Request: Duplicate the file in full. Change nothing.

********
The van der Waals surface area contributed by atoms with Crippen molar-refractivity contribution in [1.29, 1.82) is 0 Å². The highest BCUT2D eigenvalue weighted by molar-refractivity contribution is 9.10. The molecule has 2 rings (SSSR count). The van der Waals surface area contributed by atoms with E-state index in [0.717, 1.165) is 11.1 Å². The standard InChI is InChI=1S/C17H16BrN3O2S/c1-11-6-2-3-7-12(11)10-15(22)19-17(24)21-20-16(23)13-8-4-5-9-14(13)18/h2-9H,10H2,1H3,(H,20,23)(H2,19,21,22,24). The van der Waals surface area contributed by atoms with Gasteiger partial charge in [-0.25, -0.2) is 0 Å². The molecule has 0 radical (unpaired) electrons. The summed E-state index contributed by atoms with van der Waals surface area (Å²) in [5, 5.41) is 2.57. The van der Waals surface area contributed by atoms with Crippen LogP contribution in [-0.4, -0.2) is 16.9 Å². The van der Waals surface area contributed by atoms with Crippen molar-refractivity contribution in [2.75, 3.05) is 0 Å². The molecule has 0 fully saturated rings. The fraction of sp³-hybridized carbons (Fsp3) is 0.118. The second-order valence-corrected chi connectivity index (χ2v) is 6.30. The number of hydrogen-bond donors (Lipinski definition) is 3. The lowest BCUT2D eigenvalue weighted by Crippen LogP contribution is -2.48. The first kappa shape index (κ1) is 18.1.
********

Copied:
The van der Waals surface area contributed by atoms with Crippen molar-refractivity contribution in [1.29, 1.82) is 0 Å². The highest BCUT2D eigenvalue weighted by molar-refractivity contribution is 9.10. The molecule has 2 rings (SSSR count). The van der Waals surface area contributed by atoms with E-state index in [0.717, 1.165) is 11.1 Å². The standard InChI is InChI=1S/C17H16BrN3O2S/c1-11-6-2-3-7-12(11)10-15(22)19-17(24)21-20-16(23)13-8-4-5-9-14(13)18/h2-9H,10H2,1H3,(H,20,23)(H2,19,21,22,24). The van der Waals surface area contributed by atoms with Gasteiger partial charge in [-0.25, -0.2) is 0 Å². The molecule has 0 radical (unpaired) electrons. The summed E-state index contributed by atoms with van der Waals surface area (Å²) in [5, 5.41) is 2.57. The van der Waals surface area contributed by atoms with Crippen LogP contribution in [-0.4, -0.2) is 16.9 Å². The van der Waals surface area contributed by atoms with Crippen molar-refractivity contribution in [2.75, 3.05) is 0 Å². The molecule has 0 fully saturated rings. The fraction of sp³-hybridized carbons (Fsp3) is 0.118. The second-order valence-corrected chi connectivity index (χ2v) is 6.30. The number of hydrogen-bond donors (Lipinski definition) is 3. The lowest BCUT2D eigenvalue weighted by Crippen LogP contribution is -2.48. The first kappa shape index (κ1) is 18.1.